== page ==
Diversion of Human Drugs Used for Dogs and Cats in Veterinary Drugs
Companion animals, primarily dogs and cats, mainly live in the same place as humans, making the distance between humans and animals the closest. Therefore, we can easily imagine that antimicrobial resistant bacteria in animals can spread to humans through animal’s feces, and such studies were reported. On the other hand, most antibiotics used for companion animals are human drugs, accordingly, off-label human drugs. Both the trend of antimicrobial resistant bacteria caused by companion animals and the amount of antibiotics used are unknown. The amount of antibiotics used is a “black box” when tackling strategies for antibiotics based on the One Health approach on a global scale. That is why the monitoring of antimicrobial resistance (AMR) related to companion animals is an element of the national action plan on AMR issued in 2016. The MAFF stated to start the AMR monitoring of companion animals, and is considering a survey of usage of human antibiotics. However, it is anticipated that the survey of label-off use of human antibiotics in pets might prove difficult.
To promote the proper use of antibiotics in pets, it seems important to use approved veterinary antibiotics based on the Pharmaceuticals and Medical Devices Law. However, developing new veterinary antibiotics in pharmaceutical companies is difficult owing to lower-priced human drugs. Therefore, in 2014, the MAFF made an exception on documents in clinical studies when pharmaceutical companies try to obtain manufacturing and marketing approval for human drugs which have already been widely used in veterinary medicine. As a reason of this exception, considerable clinical experiences and reports were accumulated so as to be regarded as public knowledge which human drugs were widely used in veterinary medicine, and which are effective and safe for pets. Unfortunately, no veterinary drugs have used this revolutionary system for approval yet, therefore, we would like to request the use of this system for antibiotics.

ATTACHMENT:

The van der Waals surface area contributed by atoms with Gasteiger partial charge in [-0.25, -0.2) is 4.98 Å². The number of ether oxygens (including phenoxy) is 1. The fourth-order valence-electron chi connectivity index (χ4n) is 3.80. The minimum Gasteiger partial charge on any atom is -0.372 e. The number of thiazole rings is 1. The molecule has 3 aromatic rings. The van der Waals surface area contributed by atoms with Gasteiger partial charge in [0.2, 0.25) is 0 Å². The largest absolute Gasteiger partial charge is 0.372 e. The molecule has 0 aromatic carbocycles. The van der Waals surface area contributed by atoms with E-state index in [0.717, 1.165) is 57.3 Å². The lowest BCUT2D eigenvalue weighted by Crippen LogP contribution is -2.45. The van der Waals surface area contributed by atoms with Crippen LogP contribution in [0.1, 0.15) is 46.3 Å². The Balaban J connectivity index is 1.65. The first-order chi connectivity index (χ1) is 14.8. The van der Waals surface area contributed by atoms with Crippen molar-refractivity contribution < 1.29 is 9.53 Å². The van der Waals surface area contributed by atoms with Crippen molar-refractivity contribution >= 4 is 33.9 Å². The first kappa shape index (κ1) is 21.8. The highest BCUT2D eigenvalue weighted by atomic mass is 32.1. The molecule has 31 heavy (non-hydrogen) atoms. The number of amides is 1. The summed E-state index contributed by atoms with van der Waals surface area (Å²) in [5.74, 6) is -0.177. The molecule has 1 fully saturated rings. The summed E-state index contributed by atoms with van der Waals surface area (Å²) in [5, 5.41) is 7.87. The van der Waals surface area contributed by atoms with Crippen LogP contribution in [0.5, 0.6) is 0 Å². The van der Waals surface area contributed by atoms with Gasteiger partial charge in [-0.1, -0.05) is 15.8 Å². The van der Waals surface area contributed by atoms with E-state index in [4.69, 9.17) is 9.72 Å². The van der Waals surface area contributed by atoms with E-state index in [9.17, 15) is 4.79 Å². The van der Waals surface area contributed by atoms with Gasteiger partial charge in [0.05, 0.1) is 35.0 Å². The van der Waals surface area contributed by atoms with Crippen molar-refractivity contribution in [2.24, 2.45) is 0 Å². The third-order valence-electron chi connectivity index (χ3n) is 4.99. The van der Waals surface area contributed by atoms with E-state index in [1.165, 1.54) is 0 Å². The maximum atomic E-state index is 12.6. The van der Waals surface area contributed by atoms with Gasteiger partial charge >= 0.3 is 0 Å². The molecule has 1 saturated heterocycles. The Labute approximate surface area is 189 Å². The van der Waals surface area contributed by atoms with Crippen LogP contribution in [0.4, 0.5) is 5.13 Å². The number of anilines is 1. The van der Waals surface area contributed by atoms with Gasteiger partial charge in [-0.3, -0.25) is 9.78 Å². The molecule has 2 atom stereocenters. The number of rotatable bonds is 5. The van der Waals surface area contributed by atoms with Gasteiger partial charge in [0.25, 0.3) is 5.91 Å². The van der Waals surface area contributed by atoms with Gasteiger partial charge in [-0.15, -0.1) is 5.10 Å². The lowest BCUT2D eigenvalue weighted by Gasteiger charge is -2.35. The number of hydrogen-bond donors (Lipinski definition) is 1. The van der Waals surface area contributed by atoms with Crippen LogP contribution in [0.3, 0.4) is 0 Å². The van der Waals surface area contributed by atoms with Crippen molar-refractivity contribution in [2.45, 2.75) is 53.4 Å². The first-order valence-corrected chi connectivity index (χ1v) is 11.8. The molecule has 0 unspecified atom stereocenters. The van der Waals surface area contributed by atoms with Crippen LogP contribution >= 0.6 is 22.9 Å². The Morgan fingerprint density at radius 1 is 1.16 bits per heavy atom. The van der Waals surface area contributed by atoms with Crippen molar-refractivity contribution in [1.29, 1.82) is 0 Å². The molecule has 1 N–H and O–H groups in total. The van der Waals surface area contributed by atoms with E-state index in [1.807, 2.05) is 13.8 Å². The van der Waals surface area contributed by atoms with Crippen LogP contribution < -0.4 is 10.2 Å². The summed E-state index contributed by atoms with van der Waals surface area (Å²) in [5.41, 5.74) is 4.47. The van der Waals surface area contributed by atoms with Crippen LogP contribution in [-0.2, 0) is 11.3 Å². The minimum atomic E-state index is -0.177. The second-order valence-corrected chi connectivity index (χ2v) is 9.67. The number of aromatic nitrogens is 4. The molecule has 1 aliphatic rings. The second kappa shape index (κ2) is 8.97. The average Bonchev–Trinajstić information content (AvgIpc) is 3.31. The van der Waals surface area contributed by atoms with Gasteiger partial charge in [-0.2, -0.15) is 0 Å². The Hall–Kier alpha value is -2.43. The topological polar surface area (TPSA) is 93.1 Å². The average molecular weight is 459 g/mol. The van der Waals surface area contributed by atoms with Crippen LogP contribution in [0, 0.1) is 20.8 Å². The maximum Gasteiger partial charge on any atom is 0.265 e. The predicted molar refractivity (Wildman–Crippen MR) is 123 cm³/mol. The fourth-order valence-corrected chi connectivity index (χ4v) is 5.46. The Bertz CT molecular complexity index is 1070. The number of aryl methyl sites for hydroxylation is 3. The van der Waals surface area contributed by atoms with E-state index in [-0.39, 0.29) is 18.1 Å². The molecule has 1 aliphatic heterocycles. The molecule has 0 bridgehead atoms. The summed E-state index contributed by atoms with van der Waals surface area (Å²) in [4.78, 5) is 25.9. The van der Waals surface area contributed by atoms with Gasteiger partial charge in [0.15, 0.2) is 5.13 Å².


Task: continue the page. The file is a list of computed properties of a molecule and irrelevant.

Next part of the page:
The contents of the system are the following; it is capable of substituting both the survey of actual usage based on domestic clinical experiences and papers based on domestic and international clinical experiences for essential attachments of clinical study in approval. However, biological preparations and new quinolone antibiotics are excluded. A veterinary drug which was approved by using this system is obligated to gather information about its efficacy and safety within two years after approval, and to submit their results to the director in the National Veterinary Assay Laboratory (NVAL). If verification is required after examination of submitted information, a post-marketing clinical study is conducted in more than one facility.
This system has advantages not only in that pharmaceutical companies can promote the development of new drugs at lower cost, but also the management and regulation based on the law such as understanding the amount of usage can be strengthened by usage of approval drugs for pets. We would like to request utilization of this system as one of AMR measures in companion animals.